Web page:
The past is another country, they say. In Pakistan this is a literal truth. With threats to people’s lives and livelihood steadily escalating from decade to decade since the country’s creation, its citizens have learned to take refuge in the glories of the past – imagined or real – as the reason d’etre for carrying on. In the face of constant violence and an inordinate demand on our empathetic faculties (with its resultant compassion-fatigue), large swathes of the country’s population have started looking to the past to carve out a meaningful Pakistani identity for themselves.

Nostalgia, that affliction of the lonely, exerts the greatest pull on those whose present offers no respite and future little possibility of change, thus becoming an important, almost necessary tool for survival. For individuals, and nations, the way to deal with present trauma is to escape to an idealized version of the past where the rosy glow of childhood and its pre-fall Edenic innocence tosses a cheerful cloak of well-being on all events viewed from the hazy and selective lens of nostalgia. The unconscious, or deliberate, erasure of key traumatic moments from the past provide the impetus to move on, but for both individuals and countries this kind of cosmetic well-being comes at a cost. It band-aids a wound that requires surgical incisions to prevent it from debilitating the entire body.

This nostalgia is indulged in contrasting ways by different groups of Pakistani citizens. There is the aggressive nostalgia of the militant right-winger for whom a return to the age of the khilafat, with its attendant tales of Islamic glory and Shariah law provide the ideological incentive for today’s wars. But the militant is unique in his glorification of the past, for it does not stunt his desire and ability to act in the present. All other groups of nostalgia-hunters seem virtually paralyzed and imprisoned by their romantic imaginings.

The first of these groups is Pakistani liberals in whose nostalgia-ridden imaginations Pakistan was a secular paradise before General Zia took over and radically turned it around. For their particular brand of nostalgia to work selective amnesia about Bhutto’s declaration of Ahmedis as non-Muslims, his hand in dividing the country, the banning of alcohol, the symbolic change of the weekly holiday from Sunday to Friday and grandiose visions of Pan-Islamism (ala the Islamic Summit Conference) are selectively erased from memory to swoop down collectively on (the undoubtedly culpable) Zia, but instead of seeing him as only one catalyst in our steady downward spiral into religious zealotry, he is lumped with the full force of the blame for the country’s current condition. I suspect some of it has to do with Bhutto’s ability to speak to the (largely) liberal elite in their own language. He walked, talked and behaved like them, so they suspected him less. Zia, on the other hand, with his inarticulate mumblings, poor English pronunciation, cartoonish mustache and middle-class ancestry was an easier enemy to latch on to.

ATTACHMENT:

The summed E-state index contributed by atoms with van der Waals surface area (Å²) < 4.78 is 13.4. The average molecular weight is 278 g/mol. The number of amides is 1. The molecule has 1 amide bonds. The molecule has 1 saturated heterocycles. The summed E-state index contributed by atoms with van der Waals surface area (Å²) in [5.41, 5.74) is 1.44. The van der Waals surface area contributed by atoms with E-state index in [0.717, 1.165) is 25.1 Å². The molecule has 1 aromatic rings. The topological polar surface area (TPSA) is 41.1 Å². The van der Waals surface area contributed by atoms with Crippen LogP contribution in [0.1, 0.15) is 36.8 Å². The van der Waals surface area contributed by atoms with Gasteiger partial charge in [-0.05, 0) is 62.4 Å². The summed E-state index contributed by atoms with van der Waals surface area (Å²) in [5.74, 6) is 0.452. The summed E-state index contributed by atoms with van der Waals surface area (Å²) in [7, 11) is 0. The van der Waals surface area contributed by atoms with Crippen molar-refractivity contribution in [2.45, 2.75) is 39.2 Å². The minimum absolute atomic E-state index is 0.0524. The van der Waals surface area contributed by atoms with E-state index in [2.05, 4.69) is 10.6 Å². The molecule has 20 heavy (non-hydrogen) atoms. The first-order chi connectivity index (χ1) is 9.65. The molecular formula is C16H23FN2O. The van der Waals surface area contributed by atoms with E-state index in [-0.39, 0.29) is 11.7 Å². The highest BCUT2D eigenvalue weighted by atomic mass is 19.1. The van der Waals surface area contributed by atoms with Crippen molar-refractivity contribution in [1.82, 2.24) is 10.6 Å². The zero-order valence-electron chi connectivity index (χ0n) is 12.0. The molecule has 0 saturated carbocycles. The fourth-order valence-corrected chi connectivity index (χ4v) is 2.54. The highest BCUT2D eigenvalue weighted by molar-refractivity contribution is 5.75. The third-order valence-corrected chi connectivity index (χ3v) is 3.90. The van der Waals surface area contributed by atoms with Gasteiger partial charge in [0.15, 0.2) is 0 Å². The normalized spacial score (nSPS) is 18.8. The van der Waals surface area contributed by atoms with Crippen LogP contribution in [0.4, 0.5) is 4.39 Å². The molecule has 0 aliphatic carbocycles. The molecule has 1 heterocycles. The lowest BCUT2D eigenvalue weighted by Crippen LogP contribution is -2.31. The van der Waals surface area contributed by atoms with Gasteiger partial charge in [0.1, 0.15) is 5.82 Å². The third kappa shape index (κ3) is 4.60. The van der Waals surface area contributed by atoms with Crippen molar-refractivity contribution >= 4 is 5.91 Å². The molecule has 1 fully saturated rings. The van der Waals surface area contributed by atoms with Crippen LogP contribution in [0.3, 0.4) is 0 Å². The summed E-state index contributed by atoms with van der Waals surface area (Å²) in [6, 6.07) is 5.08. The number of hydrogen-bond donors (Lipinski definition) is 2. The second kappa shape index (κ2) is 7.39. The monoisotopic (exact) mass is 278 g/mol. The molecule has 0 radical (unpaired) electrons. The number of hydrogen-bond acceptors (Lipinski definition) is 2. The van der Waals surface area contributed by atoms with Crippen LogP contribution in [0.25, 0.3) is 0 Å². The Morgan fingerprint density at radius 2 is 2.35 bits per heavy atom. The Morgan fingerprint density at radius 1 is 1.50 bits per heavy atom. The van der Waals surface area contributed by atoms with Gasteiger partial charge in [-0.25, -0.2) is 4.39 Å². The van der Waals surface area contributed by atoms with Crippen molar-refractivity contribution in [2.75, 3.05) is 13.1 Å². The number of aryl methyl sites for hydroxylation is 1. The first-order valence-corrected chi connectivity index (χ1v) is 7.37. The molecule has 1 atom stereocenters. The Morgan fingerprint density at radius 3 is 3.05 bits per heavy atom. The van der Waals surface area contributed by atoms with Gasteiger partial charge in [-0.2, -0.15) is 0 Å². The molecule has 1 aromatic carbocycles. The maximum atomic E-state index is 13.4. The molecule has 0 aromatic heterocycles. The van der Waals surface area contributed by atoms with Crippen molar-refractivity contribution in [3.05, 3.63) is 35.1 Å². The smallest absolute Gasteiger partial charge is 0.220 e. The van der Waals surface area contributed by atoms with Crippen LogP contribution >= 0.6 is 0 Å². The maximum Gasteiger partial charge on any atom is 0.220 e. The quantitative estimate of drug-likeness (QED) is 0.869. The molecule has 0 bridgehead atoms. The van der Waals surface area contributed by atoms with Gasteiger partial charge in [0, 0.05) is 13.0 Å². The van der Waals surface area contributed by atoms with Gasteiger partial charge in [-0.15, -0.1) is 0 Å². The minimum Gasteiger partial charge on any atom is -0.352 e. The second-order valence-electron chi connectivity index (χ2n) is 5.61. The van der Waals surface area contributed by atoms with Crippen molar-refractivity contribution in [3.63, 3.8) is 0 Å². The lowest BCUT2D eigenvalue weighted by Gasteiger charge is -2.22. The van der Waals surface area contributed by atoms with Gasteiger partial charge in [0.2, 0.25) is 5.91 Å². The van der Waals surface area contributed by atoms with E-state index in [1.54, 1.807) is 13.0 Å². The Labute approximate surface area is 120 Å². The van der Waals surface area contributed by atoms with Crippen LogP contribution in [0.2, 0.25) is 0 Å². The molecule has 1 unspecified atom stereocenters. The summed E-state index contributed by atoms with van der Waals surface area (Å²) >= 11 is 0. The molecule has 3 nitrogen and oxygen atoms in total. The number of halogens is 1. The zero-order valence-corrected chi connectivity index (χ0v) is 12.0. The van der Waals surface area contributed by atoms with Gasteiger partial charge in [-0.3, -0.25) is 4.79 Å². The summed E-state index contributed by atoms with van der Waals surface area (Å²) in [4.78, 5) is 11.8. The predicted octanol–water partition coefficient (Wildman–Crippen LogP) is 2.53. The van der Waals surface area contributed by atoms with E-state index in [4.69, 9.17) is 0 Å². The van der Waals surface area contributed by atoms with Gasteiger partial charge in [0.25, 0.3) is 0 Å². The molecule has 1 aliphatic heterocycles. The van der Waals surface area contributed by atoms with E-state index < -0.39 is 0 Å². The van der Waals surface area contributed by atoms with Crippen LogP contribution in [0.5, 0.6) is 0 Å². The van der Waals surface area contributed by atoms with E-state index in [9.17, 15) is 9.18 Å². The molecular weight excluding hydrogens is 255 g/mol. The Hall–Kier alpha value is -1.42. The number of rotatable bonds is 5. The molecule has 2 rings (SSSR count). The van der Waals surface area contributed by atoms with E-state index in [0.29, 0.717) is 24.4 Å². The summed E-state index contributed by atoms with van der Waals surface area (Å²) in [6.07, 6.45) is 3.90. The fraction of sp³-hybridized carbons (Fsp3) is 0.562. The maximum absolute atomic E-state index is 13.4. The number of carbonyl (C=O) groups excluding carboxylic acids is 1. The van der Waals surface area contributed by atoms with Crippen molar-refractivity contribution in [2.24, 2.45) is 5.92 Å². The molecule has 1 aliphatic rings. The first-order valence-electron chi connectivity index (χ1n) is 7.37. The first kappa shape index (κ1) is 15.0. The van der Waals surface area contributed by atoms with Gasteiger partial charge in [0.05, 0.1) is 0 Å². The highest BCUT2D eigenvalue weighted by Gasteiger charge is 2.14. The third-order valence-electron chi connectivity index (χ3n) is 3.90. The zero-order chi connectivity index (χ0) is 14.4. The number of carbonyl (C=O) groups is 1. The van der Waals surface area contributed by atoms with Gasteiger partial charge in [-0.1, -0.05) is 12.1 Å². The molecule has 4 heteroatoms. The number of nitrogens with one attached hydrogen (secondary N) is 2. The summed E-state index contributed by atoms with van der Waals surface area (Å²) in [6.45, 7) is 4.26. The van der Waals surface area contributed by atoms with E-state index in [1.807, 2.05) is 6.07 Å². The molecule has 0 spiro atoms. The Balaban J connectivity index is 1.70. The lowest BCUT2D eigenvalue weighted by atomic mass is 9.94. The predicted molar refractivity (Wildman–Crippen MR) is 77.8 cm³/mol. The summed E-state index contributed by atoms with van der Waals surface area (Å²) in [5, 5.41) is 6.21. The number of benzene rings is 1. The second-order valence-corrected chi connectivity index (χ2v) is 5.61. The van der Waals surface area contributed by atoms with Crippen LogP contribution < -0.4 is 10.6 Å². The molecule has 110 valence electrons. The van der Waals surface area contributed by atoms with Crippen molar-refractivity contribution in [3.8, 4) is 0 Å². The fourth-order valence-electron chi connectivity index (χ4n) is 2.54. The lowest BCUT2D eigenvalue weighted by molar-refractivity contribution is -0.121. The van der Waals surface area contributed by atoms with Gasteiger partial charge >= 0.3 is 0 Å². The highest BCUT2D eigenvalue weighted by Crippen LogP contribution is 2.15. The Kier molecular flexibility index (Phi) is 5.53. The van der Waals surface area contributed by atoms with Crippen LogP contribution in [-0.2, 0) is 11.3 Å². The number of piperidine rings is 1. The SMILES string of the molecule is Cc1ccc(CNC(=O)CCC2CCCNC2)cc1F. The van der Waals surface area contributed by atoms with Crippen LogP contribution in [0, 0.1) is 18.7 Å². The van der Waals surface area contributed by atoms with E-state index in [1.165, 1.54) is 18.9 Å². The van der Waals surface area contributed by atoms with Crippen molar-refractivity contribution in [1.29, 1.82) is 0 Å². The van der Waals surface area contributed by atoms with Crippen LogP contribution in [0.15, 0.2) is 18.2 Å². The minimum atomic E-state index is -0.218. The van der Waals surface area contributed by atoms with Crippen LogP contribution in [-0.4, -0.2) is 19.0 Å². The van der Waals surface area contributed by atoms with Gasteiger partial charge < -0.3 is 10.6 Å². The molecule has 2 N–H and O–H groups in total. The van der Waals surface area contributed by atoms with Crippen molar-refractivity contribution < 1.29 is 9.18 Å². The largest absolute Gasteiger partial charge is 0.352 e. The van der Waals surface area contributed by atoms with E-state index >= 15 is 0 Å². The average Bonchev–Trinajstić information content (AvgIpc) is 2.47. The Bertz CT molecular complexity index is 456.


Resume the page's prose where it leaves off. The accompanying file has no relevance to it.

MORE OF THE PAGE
For another kind of elite, in their longings for the golden past, Bhutto is replaced by Ayub Khan, whose later incarnation is General Musharraf. This liberal lot belongs largely to the progressive section of the Pakistan army, who dream of the easy authority and progress of dictatorial regimes during whose reign life seems less complicated and uncertain.

But perhaps, our collective nostalgia is, paradoxically, most potent among our youth, where it manifests itself not just politically but culturally. Of late, regular articles have appeared in the English press that extol the virtues of a Pakistan in which song, dance and cabaret bars were the norm. This is a Pakistan where women strolled the streets of Lahore, Karachi and Rawalpindi in bell bottoms, tight shirts and barely-there dupattas, while hippies roamed the length and breadth of the country smoking pot at will. The biggest proponent of this form of nostalgia is Pakistan’s leading culture critic Nadeem Farooq Paracha (I am generally an admirer), the enormous popularity of whose ‘Also Pakistan’ series speaks of our youth’s overwhelming desire to indulge in glossy nostalgia. This vision of the past leaves out a great portion of the population of the time: women in forced purdah belonging to conservative families for whom the cabaret-bar going women were, politely put, ‘ladies of the night’, early marriages (which today’s anecdotal evidence suggests are on the decline in urban environments), lack of university education amongst girls of the middle classes, and sectarian riots (the 1953 Ahmedi riots in Lahore and the recurrent clashes in Jhang). Even then it does justifiably showcase a Pakistan where certain ‘Western’ values could still be openly embraced without fear of death.

(to be continued)

 Sabahat Zakariya is a writer and  editor, interested in exploring the intersection between Pakistani pop culture and feminism.

sabahat2413@gmail.com

@sabizak_